The quality of the contractors you hire and your ability to effectively work with them can be the difference between a failed remodel and a successful one. If you’re new to home remodeling, there are a lot of potential mistakes that can cause your project to go off the rails. If you take the proper precautions, however, your remodel can be a success.
Do lots of research
You should never just hire the first contractor you stumble upon. In the spring and summer months the best contractors may be booked well in advance. But just because a contractor you’ve found can start tomorrow, that doesn’t mean they’re the best. In fact, it could mean the opposite since they don’t have ongoing projects during the busiest season for remodelers. Find out if your state requires contractors to have a license and don’t let any contractor start work if they don’t have one. Get a list of prospective contractors that are licensed and insured. Do your homework to find out how long each one has been in business. You can check with the Better Business Bureau to see what kind of rating they have. Many contractors belong to trade organizations that have their own strict standards for membership and that could be a good sign as well. You can also ask around for recommendations. Building supply stores are often great places to ask around at since they work with all the contractors in the area.
Get several estimates
Getting multiple estimates makes you a more informed consumer. You’ll get a sense of what the project should cost and you can rule out unusually high or suspiciously low bids. If there’s a contractor you like more but the price is a bit higher, you can use your multiple estimates to your advantage by negotiating a better price.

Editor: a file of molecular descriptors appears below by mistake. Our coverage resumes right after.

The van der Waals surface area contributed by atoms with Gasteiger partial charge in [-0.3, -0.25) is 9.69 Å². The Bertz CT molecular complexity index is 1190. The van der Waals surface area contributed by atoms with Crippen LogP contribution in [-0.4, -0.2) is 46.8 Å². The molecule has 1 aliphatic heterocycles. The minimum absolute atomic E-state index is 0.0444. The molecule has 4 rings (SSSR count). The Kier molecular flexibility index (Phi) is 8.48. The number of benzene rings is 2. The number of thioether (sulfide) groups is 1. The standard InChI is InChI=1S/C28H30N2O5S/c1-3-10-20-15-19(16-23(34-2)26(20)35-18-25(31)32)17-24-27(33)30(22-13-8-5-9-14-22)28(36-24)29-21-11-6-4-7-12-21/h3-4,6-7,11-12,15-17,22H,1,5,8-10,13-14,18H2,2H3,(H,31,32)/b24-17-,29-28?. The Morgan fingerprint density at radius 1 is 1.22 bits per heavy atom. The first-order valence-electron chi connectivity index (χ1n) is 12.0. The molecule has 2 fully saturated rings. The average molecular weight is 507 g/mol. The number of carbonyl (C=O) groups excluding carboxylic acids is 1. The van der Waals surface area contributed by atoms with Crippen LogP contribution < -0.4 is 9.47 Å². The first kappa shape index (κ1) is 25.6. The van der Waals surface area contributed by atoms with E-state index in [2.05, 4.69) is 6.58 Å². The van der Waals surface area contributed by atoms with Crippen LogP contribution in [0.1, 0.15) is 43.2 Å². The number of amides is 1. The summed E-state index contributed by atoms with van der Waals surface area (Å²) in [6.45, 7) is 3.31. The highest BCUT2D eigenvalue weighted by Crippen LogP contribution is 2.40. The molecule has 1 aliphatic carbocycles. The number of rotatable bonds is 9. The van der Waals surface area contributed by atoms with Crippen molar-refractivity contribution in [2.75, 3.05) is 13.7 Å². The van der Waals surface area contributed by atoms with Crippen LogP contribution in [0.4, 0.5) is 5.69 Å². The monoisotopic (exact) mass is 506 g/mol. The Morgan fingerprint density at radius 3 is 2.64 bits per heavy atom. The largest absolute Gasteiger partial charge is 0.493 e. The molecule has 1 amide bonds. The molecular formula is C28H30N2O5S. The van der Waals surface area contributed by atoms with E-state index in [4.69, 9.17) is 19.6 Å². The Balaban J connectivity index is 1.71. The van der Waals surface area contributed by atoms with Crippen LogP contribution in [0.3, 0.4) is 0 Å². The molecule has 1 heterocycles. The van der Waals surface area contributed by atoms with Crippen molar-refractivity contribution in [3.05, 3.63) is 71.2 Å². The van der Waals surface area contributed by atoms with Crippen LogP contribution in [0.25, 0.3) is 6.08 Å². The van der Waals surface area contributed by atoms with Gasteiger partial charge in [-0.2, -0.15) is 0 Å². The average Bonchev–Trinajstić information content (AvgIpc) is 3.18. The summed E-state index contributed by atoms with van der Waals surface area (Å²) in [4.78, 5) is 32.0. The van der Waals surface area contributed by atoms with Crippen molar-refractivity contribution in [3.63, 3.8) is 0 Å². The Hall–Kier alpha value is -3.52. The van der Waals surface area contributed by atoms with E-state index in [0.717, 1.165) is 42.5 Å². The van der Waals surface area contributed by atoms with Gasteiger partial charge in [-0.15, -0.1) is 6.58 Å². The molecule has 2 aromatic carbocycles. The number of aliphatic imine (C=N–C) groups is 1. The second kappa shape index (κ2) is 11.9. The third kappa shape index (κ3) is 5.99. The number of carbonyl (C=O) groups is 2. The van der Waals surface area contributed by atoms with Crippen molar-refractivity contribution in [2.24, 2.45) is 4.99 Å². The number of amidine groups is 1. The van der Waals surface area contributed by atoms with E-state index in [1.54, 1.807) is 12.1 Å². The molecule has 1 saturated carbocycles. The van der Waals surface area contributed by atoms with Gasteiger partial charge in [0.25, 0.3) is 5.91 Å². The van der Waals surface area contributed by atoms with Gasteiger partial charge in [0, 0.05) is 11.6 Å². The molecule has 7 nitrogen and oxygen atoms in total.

Get a contract in writing and read it before you sign it
Sometimes homeowners and contractors aren’t on the same page regarding the project and leads to many problems. A contract makes both parties informed about every aspect of the project. A contract is worthless, however, if the homeowner doesn’t know what’s in it so it’s important to read it carefully before signing. If there’s something you don’t understand in the contract, don’t just assume it’s fine. Ask your contractor and make sure you fully understand. Only then should you sign.
Work out a fair payment schedule
You’ll want to find a good balance when it comes to the payment schedule. Pay too much up front and the contractor may not be motivated enough to do their best work. On the other hand, contractors may refuse to begin if you don’t have enough up front. For smaller projects it’s reasonable to pay half up front and the other half when it’s completed but for longer projects, you should only be paying 10 or 15% up front. Your contract can stipulate at which points during the project you will pay another percentage. You should always hold back another 10 or 15% until the project is completely done to your satisfaction so the contractor can’t cut any corners on the finishing touches.
Home remodels can be quite disruptive. As your home turns into a construction zone, it’s understandable that you want to stay away but if you’re completely absent during the entire process you may return to discover that it hasn’t progressed in the way you wanted. If you’ve made arrangements to stay elsewhere, still check in regularly and you’ll catch problems sooner when they’re easier to fix.
Don’t get talked into expensive upgrades
Sometimes contractors lowball their estimates to get the job and they try to upsell you on expensive additional work. Depending on your budget you’re of course free to consider their proposals but don’t just assume that the contractor always knows best and agree to every suggestion they make without carefully considering how it will affect the cost.
If you’d like to remodel without the hassle of dealing with hiring contractors, you can always select projects that are within the scope of your abilities. Repainting, swapping out appliances or light fixtures and sink fixtures, and installing baseboard radiator covers are all simple projects that the average homeowner can do themselves.